The Globalisation of Mining and Its Impact and Challenges for Women


Tauli-Corpuz, Victoria. 1997. “The Globalisation of Mining and Its Impact and Challenges for Women.” International Conference on Women and Mining, Baguio City, Philippines.

Author: Victoria Tauli-Corpuz


In the following paper, which was delivered at the conclusion of an International Conference on Women and Mining held in Baguio City, in January 1997, Victoria Tauli-Corpuz considers the impact of large-scale mining with particular focus on its impact on women. As the dominant players in large-scale mining are transnational corporations, and in view of the role played by the World Bank, the International Monetary Fund and the World Trade Organization in facilitating the expansion of such mining, she argues that the local struggle against mining has to become an integral part of the national and world struggle against globalisation itself.


“The World Bank (WB) and the International Monetary Fund (IMF) have played significant roles in facilitating the opening up of large-scale mining in our countries, through loans which are given to the governments to build the infrastructure needed to support the mining operations (roads, energy sources, etc.) or through direct loans to the mining companies themselves, and by helping draw up the blueprint for the economic development of our countries.” (Tauli-Corpuz, 1997, p. 1)
“Since the 1970s up to the present, the Third World have been under the Structural Adjustment Programmes (SAPs) of the WB-IMF. The main elements of such programmes have been the privatisation of state-controlled corporations (e.g., mining corporations), removal of subsidies, tightening of government budgets, with cutbacks on social services, reforms in tax codes, liberalisation of the agricultural and mining sector, etc. to allow the entry of foreign mining corporations. This also means liberalisation of investment codes, mining codes and agrarian reform codes.” (p. 2)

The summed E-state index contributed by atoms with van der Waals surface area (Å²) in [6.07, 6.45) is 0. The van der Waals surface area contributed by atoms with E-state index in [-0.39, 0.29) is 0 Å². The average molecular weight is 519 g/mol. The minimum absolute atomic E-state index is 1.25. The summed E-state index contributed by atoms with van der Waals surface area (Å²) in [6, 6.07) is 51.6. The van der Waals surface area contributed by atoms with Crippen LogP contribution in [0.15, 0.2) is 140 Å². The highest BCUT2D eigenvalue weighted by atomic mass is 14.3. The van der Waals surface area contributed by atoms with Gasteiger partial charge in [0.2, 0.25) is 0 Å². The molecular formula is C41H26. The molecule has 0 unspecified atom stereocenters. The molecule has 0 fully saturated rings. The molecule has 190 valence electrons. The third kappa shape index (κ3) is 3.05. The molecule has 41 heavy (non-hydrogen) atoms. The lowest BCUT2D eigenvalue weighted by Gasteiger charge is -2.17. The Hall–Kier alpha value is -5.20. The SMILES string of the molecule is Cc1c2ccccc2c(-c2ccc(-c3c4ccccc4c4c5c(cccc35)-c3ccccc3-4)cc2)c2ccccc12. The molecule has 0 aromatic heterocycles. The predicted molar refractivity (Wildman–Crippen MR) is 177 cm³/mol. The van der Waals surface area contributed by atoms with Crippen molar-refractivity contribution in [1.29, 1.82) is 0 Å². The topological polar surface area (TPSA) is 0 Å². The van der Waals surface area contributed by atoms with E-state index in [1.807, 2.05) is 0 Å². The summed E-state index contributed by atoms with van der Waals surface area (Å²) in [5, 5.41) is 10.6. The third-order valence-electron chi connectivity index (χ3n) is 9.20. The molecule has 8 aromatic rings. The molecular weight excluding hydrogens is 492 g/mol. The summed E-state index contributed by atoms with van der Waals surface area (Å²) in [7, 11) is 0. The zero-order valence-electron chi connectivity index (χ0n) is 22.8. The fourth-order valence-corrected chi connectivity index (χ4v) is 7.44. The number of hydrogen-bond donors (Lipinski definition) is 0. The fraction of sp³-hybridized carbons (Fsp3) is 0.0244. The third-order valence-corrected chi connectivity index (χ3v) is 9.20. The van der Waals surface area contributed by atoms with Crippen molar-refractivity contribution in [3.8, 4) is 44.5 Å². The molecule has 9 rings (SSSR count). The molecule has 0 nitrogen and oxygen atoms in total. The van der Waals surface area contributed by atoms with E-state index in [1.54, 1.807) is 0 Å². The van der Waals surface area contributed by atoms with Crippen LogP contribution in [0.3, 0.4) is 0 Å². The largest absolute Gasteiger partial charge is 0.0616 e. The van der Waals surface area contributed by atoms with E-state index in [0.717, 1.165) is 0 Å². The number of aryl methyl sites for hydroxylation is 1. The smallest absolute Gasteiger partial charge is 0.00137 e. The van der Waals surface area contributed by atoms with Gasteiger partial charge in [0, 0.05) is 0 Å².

“State violence against women is used to weaken the peoples' opposition to destructive mining operations and to the entry of mines.” (p. 3)
“We have come up with many recommendations and proposals on how we should address the problems which we have identified. The general recommendations are the following:
1. More systematic and widespread information dissemination and sharing of experiences on the different forms and levels of struggles on the mining issue.
2. Education campaigns to increase awareness of the communities on the global restructuring of the mining industry, globalisation in general and the relation of these to their local situation.
3. Alliance-building with the other sectors of society who are also marginalised and oppressed.
4. Networking among women and among communities affected by mining operations.
5. Joint campaigns on common issues and concerns. Pressuring governments not to sell out to foreign mining corporations and instead give priority to the interests of the majority population in the country.
6. Strengthening viable alternatives on the local levels which can be built up to the regional and national levels. (Third World Resurgence No. 93, May 1998).” (p. 4-5)

Topics: Development, Extractive Industries, Gender, Women, Globalization, International Financial Institutions

Year: 1997

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